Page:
I am a 62-year-old retired teacher. After my husband’s death, I let out the first floor of my house to six paying guests (PGs), all of them women. I provide many facilities along with food and charge them a lump sum. My other sources of income are pension and fixed deposits. Under what head will this income be shown? Can I deduct the expenses incurred on maintenance and repairs of the rooms in which the PGs stay and on provision of various facilities from the income received from them for tax purposes? Will my tax liability be different if I rent out the first floor to a family?
— MEENAKSHI SHARMA
Income from PG establishments is business income. Hence, the net profit from your PG set-up will be taxed under the head ‘Income from business and profession.’ You can deduct actual expenses incurred on maintenance, repair and under other heads from the gross receipts. As you have given the first floor of your house on rent, the income earned shall be taxed as ‘Income from house property.’ A flat 30% deduction is allowed from rental income for repair and maintenance work carried out by the owner of the house irrespective of actual expenditure. Your total income from all sources shall be taxable at the rates applicable to an individual (basic exemption limit for women is Rs1.45 lakh for 2007-08).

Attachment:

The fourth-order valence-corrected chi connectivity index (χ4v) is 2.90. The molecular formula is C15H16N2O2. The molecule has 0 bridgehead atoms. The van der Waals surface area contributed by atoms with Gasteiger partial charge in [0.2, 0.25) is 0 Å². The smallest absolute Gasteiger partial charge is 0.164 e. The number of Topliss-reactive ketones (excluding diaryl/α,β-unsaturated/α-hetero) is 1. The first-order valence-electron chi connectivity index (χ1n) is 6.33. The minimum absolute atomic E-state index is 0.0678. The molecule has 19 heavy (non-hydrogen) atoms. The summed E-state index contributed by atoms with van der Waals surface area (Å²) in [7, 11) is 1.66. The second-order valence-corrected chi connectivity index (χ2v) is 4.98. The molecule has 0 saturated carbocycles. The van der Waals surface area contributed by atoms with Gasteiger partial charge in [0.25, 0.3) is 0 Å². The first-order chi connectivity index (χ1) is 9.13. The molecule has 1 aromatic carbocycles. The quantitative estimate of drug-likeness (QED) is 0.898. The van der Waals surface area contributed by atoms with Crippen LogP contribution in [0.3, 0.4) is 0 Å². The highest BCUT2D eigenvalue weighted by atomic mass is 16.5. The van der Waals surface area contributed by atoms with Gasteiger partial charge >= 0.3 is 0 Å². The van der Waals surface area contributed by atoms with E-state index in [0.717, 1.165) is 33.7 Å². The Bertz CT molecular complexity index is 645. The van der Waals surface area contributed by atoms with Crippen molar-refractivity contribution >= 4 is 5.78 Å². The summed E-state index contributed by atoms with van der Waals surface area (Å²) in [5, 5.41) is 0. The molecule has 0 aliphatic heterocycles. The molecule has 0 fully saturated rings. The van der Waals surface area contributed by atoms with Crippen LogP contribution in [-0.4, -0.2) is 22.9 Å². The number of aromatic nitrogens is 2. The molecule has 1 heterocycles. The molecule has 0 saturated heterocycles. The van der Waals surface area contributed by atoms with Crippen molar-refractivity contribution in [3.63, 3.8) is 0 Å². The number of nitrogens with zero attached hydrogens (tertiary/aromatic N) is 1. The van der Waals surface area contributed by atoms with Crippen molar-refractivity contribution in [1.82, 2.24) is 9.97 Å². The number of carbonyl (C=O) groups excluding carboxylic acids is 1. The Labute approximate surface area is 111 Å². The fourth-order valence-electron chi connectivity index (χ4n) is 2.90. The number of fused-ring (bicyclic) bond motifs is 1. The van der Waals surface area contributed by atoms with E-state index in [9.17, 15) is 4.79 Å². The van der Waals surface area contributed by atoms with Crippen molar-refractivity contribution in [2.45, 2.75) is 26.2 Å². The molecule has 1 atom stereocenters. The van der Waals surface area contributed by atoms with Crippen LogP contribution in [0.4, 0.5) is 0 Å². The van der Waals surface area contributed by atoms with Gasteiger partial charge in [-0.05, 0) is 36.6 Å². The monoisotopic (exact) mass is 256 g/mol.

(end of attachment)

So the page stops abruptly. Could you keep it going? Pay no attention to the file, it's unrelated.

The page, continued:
How is the income of resident Indians and non-resident Indians taxed?
— JOYDEEP SIRCAR
Residential status significantly impacts the scope of taxability of total income of any person, irrespective of one’s citizenship. For example, a person resident in India (Indian or foreigner) is liable to pay tax on his total income earned anywhere in the world. On the other hand, a non-resident Indian or foreigner is liable to pay tax only on income earned and accrued in India. His foreign income is not taxable in India but in the country of his residence. So a person earning income in various countries has to pay tax on his total income in his country of residence. He also has to pay tax on his foreign income in the country where he earned it. Many nations have entered into treaties to avoid this double taxation of income.